Tag Archives: Bangkok

The Post Where My Son Channels Sid Caesar

March 13, 2015 – Day 530

It is one kettle of cod to read about a thing and quite another bin of fish to actually experience it.

When doing research before our trip to downtown Bangkok to visit the complex of buildings collectively known as the Grand Palace, I had read several times (such as here) about how enterprising entrepreneurs (aka scammers) patrol the streets outside the Grand Palace and attempt to convince tourists that the complex is closed, but that they can show you around for a fee.

So, sure enough, after our gaggle of family members approached the walls of the Palace and waited to cross a busy intersection, we were approached by a Thai man who spoke passable English.

“Excuse me, hello,” he started. He had approached me on my right and was trying to grab my attention.

“Hello, hello,” he continued, “Palace is closed today.”

I have not even turned to face him. I am staring straight ahead willing the traffic buzz-full of tuk-tuks, pink taxis, and motorcycles to part like the Red Sea so that I and my family may continue our journey to the Promised Attraction.

“I take you to open part of Palace,” the man says again.

It is here that my middle child (and youngest son) displays his genius. He is standing to my left and he too has been hearing the Thai gentleman attempting to gain our attention.

He turns to me and says loud enough over the din of vehicles so that the Thai man can hear, “Sie verwendet einen √úbersetzer, nicht wahr?

Actually, the words my son used were complete gibberish, but his German accent and cadence was so spot-on, that the Thai man vanished back into the crowd to look for another victim…ahem, customer.

As for the title, ladies and gentlemen, here is five-plus minutes of the great Sid Caesar. Seriously, if you can make Carl Reiner laugh this hard (at 3:35), you are in the pantheon of great comedians.


Shots From the Grand Palace

March 13, 2015 – Day 530

We visited the Grand Palace complex in Bangkok. Here are some examples of what we saw:


As you can view, we saw many tourists.

We saw other things too, but that can wait for another post

Weekly Photo Challenge: Street Life

October 6, 2013 – Day 067

After we visited the Bangkok version of Madame Tussaud’s Wax Museum, we boarded the fine system of public transportation known as the BTS (aka Skytrain).

In addition to being aware that the capital of Thailand has a fine way method of moving people from one place to another, you should also be cognizant of the fact (in case you ever visit) that in the month of October, it can rain heavily, quickly, and with little warning. ‘Tis a fact I have not yet fully embraced that I should never leave the house without an umbrella while it is the rainy season.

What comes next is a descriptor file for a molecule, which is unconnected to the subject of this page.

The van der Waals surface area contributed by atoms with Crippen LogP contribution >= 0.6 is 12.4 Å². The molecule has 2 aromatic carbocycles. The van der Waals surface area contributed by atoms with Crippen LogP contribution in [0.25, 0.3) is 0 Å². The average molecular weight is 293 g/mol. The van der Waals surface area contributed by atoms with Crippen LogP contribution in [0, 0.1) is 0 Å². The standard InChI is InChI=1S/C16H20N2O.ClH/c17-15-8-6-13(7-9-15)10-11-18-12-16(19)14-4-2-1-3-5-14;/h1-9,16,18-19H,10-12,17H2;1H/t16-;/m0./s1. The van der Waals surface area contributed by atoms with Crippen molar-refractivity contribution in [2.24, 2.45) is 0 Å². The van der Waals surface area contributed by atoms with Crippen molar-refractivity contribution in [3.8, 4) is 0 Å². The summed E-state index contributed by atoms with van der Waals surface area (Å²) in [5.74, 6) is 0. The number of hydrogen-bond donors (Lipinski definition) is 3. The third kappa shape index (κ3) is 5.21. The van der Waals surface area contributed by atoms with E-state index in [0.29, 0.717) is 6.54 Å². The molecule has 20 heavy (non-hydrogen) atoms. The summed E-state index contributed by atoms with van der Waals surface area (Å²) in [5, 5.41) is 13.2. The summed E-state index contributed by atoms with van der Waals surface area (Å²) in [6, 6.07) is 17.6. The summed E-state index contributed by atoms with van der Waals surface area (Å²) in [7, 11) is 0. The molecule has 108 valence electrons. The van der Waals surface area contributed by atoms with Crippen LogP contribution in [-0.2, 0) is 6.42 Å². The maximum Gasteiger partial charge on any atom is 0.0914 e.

While departing the BTS and on our way down to the street to grab a taxi, the sky opened up. While on the walkway waiting out the precipitation, I took the picture below which I offer up as the response to the weekly photo challenge from WordPress, which is street life.


To the right, you are looking at one of the entrances to the Chatuchuk Weekend Market. This is a large outdoor shopping area where all sorts of clothes, furniture, and even pets can be bought. The line of colored umbrellas are all individual merchants hawking their wares outside of the official Chatuchuk market. Here you can buy sunglasses, DVDs of dubious origin, and all manner of varieties of meat on a stick. The umbrellas do double duty as they ward off the rain and the sun. On the street, you can see buses and yellow and pink taxis all looking for fares. The line of white vans is a mystery to me, but that style of van is ubiquitous on the streets of Bangkok.

To finish our story, we decided to take our chances and I ran down the stairs to hail a cab. All went well as I was able to flag down a taxi with ease and explain where we wanted to go. The rest of family leapt (carefully) from their dry sanctuary and we were all home in under forty minutes.

The Signs of Wat Pho

January 20, 2014 – Day 167

Earlier, I posted a picture of a statue of a horse from our visit to Wat Pho.

Wat Pho is a temple in Bangkok that is a stone’s throw (and throwing a stone in this area is not advisable) from the Grand Palace and the east bank of the Chao Phraya River (as previously seen in 963ThaiDays) that runs through the city.

Wat Pho is famous not only for being a large temple complex, but for housing a large reclining Buddha…which will not be shown in this blog. Instead, today’s offering are of some the of the signs that adorn Wat Pho.

We’ll start here with a sign that would also be appropriate in the halls of some high schools…


I read the words first so at the start I thought this sign was warning against personal digital assistants like iPods and BlackBerrys. This made sense because this location is a religious place and so people should be respectful and not yakking away on their mobile devices.